This report examines how refugees and displaced people from several countries in the East and Horn of Africa have perceived, experienced and responded to climatic variability and the negative impacts of climate change. Through interviews and focus groups, and supported by a literature review, the report assesses how people manage the impact of climate change and environmental stress, how these factors affect livelihoods and vulnerability, and to what extent they influence people's decisions to move from their homes.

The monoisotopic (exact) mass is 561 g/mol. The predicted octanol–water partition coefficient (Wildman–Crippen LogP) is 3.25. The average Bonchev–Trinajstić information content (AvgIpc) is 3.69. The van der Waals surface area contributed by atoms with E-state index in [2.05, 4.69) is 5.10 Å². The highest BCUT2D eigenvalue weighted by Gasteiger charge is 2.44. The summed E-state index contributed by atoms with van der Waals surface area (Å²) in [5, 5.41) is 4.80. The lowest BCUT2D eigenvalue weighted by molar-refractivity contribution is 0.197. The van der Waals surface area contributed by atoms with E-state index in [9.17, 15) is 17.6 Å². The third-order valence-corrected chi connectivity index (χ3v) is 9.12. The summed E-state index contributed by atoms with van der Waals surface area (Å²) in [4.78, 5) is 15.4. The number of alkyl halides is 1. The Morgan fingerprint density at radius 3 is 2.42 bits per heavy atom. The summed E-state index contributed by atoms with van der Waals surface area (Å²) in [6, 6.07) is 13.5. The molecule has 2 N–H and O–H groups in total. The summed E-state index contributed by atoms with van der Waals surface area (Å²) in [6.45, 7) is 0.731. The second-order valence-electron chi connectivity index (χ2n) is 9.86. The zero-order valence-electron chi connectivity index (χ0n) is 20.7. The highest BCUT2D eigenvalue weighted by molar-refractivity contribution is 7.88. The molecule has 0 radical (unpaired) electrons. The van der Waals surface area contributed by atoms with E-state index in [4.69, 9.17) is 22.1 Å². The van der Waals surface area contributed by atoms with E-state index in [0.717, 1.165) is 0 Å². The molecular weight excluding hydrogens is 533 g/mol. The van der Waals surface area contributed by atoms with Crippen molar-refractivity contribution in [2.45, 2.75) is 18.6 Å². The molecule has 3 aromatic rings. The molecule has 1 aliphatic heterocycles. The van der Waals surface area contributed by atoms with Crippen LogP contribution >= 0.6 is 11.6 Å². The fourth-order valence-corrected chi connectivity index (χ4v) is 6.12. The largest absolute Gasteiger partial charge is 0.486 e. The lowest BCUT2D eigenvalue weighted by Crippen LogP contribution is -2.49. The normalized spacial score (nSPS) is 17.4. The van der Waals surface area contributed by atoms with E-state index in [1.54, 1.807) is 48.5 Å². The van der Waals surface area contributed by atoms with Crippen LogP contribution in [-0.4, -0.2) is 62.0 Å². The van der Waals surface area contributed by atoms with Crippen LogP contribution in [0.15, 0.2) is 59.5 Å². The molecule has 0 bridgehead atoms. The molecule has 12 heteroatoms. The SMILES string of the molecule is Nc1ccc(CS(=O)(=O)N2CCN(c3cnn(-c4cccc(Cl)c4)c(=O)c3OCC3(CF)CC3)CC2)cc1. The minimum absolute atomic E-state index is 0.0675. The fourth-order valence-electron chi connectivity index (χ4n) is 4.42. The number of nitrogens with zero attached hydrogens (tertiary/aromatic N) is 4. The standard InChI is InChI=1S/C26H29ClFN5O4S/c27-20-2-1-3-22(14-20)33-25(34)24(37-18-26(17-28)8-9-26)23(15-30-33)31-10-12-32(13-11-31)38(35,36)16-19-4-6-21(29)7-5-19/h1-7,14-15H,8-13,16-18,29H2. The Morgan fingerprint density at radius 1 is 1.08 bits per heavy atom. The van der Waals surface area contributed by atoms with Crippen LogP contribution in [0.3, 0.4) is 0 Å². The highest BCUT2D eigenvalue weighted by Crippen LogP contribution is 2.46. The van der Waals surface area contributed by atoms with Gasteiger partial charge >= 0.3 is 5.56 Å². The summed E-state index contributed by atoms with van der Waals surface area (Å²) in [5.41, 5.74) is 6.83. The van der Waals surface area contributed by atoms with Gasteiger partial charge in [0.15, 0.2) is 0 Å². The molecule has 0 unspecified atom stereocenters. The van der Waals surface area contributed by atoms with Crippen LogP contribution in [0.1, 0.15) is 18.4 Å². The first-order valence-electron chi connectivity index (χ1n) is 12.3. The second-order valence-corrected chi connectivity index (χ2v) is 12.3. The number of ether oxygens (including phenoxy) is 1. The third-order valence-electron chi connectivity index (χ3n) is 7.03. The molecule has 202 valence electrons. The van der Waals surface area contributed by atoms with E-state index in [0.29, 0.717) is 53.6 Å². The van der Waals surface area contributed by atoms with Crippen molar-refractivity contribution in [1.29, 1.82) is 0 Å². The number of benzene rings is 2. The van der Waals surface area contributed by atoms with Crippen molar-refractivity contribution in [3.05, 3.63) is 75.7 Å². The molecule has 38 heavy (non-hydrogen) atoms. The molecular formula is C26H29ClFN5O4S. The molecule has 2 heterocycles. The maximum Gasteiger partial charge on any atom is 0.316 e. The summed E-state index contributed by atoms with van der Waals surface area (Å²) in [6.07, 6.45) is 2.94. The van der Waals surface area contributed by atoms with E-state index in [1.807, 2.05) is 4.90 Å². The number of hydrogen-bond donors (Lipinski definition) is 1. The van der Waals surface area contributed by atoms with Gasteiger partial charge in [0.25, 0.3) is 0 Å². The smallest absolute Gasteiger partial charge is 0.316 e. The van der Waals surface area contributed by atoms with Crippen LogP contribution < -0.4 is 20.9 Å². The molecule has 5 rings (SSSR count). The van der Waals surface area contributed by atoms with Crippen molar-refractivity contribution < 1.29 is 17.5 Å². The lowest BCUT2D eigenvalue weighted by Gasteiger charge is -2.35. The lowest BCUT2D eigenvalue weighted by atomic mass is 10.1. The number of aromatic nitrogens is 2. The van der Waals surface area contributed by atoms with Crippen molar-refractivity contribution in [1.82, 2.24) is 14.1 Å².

Key findings include that climate change had negatively impacted farming and livestock husbandry, and triggered conflict by further exacerbating existing resource scarcity. However, people tended to employ a wide range of adaptive strategies, only moving home as a last resort. The report also states that migration was often viewed as temporary, and very rarely occurred across national borders. It concludes that political conditions, civil disorder and state oppression inhibited people's coping strategies.